Join Lees-McRae College in celebrating spring’s return to the mountains during the ninth annual Appalachian Heritage Week April 8–13.
Throughout the week the college will highlight unique aspects of our heritage that will enlighten and entertain students and community members. Lees-McRae invites everyone to participate in these activities sponsored by the Stephenson Center for Appalachia.
Monday, April 8
Start the week with an open house for the New Opportunity School for Women from 1–5 p.m. Join Director Jennie Harpold, members of the NOSW advisory council, and past graduates to learn more about the program and celebrate another successful year at the Stephenson Center for Appalachia. The NOSW has changed the lives of more than 140 women in the past 15 years at Lees-McRae and more than 900 in the 32 years since its founding in Berea, Kentucky.
At 5 p.m., MacDonald Dining Hall will serve a traditional, Appalachian-themed meal while old-time mountain group Little Stony Nighthawks will perform. While the music will be free, the cost of the meal for those without a college meal plan will be $10.25 plus tax.
Tuesday, April 9
From 11:30 a.m.–1:30 p.m., Lee Rankin from Matney-based Apple Hill Farm will bring her alpacas to Tate Lawn so that students and members of the community can take photos and interact with the animals.
At 7 p.m., Lees-McRae alumnus, novelist Joshua Simcox will lead a reader’s theater presentation of his play Transit Gothic in Evans Auditorium in the Cannon Student Center.
Wednesday, April 10
Wednesday is the 15th Annual Mountain Day of Service during which students, faculty, staff, alumni, and community members volunteer their time and efforts to projects in the community. For information on volunteering, contact Hannah Finkelstein at.
Thursday, April 11
From 10 a.m.–3 p.m., local potter Rob Withrow will demonstrate his throwing technique in Swank Park. Students and community members are invited to get their hands wet and shape clay on the turning wheel. Withrow will also have a selection of his work for sale during the demonstration.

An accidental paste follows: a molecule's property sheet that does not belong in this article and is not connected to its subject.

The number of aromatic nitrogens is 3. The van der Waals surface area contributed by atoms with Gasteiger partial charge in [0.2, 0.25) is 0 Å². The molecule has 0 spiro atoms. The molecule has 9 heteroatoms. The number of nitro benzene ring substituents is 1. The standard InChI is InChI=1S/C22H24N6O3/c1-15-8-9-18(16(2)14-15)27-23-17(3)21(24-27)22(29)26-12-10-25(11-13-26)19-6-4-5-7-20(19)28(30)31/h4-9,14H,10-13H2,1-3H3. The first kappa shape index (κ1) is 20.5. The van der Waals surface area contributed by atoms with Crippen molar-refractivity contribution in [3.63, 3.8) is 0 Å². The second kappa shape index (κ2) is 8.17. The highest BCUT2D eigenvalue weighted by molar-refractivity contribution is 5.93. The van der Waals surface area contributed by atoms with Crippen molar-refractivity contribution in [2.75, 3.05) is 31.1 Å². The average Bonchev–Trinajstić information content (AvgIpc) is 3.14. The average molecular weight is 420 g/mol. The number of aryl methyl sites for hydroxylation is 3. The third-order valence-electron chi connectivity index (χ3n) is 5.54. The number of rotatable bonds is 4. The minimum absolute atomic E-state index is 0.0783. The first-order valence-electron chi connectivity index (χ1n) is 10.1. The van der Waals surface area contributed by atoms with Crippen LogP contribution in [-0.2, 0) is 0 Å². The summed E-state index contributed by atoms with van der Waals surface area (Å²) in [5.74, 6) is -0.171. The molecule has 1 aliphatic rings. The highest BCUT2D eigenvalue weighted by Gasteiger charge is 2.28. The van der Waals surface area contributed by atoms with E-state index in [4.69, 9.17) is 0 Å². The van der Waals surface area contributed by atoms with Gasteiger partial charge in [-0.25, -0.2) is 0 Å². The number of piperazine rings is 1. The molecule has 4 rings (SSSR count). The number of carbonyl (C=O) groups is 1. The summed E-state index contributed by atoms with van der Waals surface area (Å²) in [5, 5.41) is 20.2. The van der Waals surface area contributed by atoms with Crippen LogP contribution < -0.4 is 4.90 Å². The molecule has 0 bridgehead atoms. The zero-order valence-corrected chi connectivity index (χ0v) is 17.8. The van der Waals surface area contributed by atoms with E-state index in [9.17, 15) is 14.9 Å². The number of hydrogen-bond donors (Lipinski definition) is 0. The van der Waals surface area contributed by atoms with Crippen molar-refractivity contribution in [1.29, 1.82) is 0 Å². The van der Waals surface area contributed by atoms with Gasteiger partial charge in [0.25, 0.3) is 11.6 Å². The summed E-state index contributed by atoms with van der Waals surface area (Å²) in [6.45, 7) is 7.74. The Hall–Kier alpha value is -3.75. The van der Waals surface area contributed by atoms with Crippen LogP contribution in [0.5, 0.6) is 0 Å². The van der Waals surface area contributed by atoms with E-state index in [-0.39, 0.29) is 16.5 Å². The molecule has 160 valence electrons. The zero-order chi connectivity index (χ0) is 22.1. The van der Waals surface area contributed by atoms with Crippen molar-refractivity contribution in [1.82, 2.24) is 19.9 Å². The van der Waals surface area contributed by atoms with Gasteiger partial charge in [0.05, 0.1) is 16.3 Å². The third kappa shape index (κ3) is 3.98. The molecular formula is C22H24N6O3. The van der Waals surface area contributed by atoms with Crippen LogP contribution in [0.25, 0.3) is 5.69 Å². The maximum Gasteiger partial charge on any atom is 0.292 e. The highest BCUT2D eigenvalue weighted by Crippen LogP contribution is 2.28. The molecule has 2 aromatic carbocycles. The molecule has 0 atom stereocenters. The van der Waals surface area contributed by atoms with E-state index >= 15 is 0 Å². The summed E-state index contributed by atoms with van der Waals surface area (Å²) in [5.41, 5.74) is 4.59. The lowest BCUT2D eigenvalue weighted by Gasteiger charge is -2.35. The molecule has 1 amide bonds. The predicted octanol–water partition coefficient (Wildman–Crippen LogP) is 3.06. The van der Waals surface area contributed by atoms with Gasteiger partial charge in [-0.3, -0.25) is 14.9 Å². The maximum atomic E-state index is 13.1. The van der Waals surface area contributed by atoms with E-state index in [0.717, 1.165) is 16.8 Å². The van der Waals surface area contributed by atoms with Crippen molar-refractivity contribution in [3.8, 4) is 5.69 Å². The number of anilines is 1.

Thursday evening, the Bailey Mountain Cloggers will have MacDonald Dining Hall jumping from 5:15–6:15 p.m. This award-winning team from Mars Hill University returns for the sixth year in a row. Come out, enjoy the group’s stirring dances, and celebrate this important aspect of Appalachian heritage. While the clogging will be free, the cost of the meal for those without a college meal plan will be $10.25 plus tax.
Friday, April 12
On Friday, Greg “Bumble Bee” Miller and Aaron Norris will bring a draft horse team and wagon to campus to take students and visitors for rides the old-fashioned way—by real horsepower. Horse and wagon tours will be available from 11 a.m. until 2 p.m.
Starting at 2 p.m. in Evans Auditorium, Lees-McRae history professor Dr. Scott Huffard will present a lecture on the history of the Virginia Creeper Trail from its time as an important railroad line to its role today as a bike trail.
Saturday, April 13
On Saturday, mathematics professor Tim Shatley will lead students and faculty on an 18-mile ride down the Virginia Creeper Trail from Whitetop to Damascus, Virginia. A van will leave the Cannon Student Center at 8:30 a.m. to carry students who have registered and paid a $20 fee for bike rental.Register for the trip here >>
“Once again we invite everyone to join us in Lees-McRae’s celebration of our Appalachian heritage,” said Dr. Michael Joslin, director of the Stephenson Center for Appalachia at Lees-McRae College. “Whether you can contribute to our understanding of the past or hope to learn more about mountain culture, please join us for one or all of our activities—we look forward to an exciting week.”
For more information, call Pam Joslin at 828.898.8721 or email Michael Joslin at.